At twenty-three, Roberto Tico-González’s music career was taking off. But his country was in the midst of a deep economic crisis. Although his family had determined it was time to leave Cuba, Tico struggled to decide. They would only go if they all went together.
In 2000, Tico emigrated with his family to Miami.
“We managed to leave. But it was difficult to leave Cuba because you’re leaving your culture, your friends, your family or part of your family behind. And a lot of other things that are meaningful to you. Like today, I still miss the ocean.”
When they arrived as refugees in Florida, Tico and his family were given three choices: stay in Miami, go to New York, or travel to Portland.
“They told us, by the way, [Portland] has the best basketball team in the NBA,” he said, laughing. “That was another, like, selling point for us.”
Once in Portland, Tico quickly became involved in local bands. He formed a group called Cuba Ache which is still active today.
“Since the very beginning when we arrived I was being helped by great artists and people from the community that helped introduce me in the artistic scene in Portland, first with the music.”
Tico is a singer, composer, and video producer. Frequently, his projects evolve over the course of years and with the help of those he’s met along his journey from Cuba to Florida to Oregon.
“You need to collaborate with other artists and invite them to be part of your vision, your dreams, to realize them,” he said. “What I love is there is not a definition of art, it’s so open.”
This patience and passion for collaborative art has led Tico to produce award-winning documentaries and to build a reputation for tireless promotion of Cuban music and culture. He recently created a video for “Aunque Se Pare La Mula,” for instance. It began with a song he originally wrote in 2001. Over time, he layered on increasingly complicated musical elements to create the piece as it sounds today.
Tico pursues his multi-faceted passion for videography and music as the Creative Services Senior Producer at Tualatin Valley Community Television (TVC TV). On his show, NW Sounds, he features local musicians.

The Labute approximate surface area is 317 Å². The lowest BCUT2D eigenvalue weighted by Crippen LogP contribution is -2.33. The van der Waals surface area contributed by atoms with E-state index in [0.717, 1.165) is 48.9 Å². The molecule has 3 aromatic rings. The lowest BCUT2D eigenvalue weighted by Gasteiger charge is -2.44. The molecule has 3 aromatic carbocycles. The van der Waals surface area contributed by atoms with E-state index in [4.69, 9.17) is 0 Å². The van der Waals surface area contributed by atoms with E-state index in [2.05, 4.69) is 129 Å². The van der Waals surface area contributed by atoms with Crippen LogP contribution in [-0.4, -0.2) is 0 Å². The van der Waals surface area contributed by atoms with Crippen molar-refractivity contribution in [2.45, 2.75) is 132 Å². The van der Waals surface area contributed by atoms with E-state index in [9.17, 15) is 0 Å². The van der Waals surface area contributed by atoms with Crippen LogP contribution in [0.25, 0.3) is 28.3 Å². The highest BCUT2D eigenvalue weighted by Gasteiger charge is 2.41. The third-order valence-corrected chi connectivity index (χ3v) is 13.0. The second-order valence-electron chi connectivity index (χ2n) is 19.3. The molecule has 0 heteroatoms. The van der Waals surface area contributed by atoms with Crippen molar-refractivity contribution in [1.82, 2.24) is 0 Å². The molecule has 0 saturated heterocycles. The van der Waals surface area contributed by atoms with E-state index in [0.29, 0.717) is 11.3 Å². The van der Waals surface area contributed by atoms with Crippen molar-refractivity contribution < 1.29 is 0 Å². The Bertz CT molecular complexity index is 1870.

“We look at musicians but also help them to promote their music,” he said. “They don’t have all the support and all the resources that they need. So from local community television, I can support them on some level.”
Recently, Tico joined the Tualatin Valley Creates Arts and Culture Leadership Incubator as a faculty member. Part leadership development, part business incubator, the Arts & Culture Leadership Incubator aims to challenge, inspire, empower, and motivate. Led by a four-member faculty team, a central goal of the program is to empower bold arts and culture leaders from traditionally underrepresented populations in Washington County who will help build a thriving creative environment.
“Tualatin Valley Creates is a great nonprofit organization that has a lot of potential to develop the inclusion of art and culture in the community,” he said.
Alongside his work with local organizations, Tico is still hard at work composing original music. He is currently recording his song, “Guajira a mi abuelo Toñé,” with the collaboration of local musicians and friends. Next year, they will record video in Cuba of places he remembers fondly.
About the Author: Ashley Baker
After spending several years developing communication strategies and conducting research for sustainability non-profits in Washington, D.C. and Portland, OR, Ashley has turned her attention to multimedia storytelling and community engagement. She holds a B.Sc. in chemistry from Sweet Briar College and is currently pursuing her master’s degree at the University of Oregon in Portland.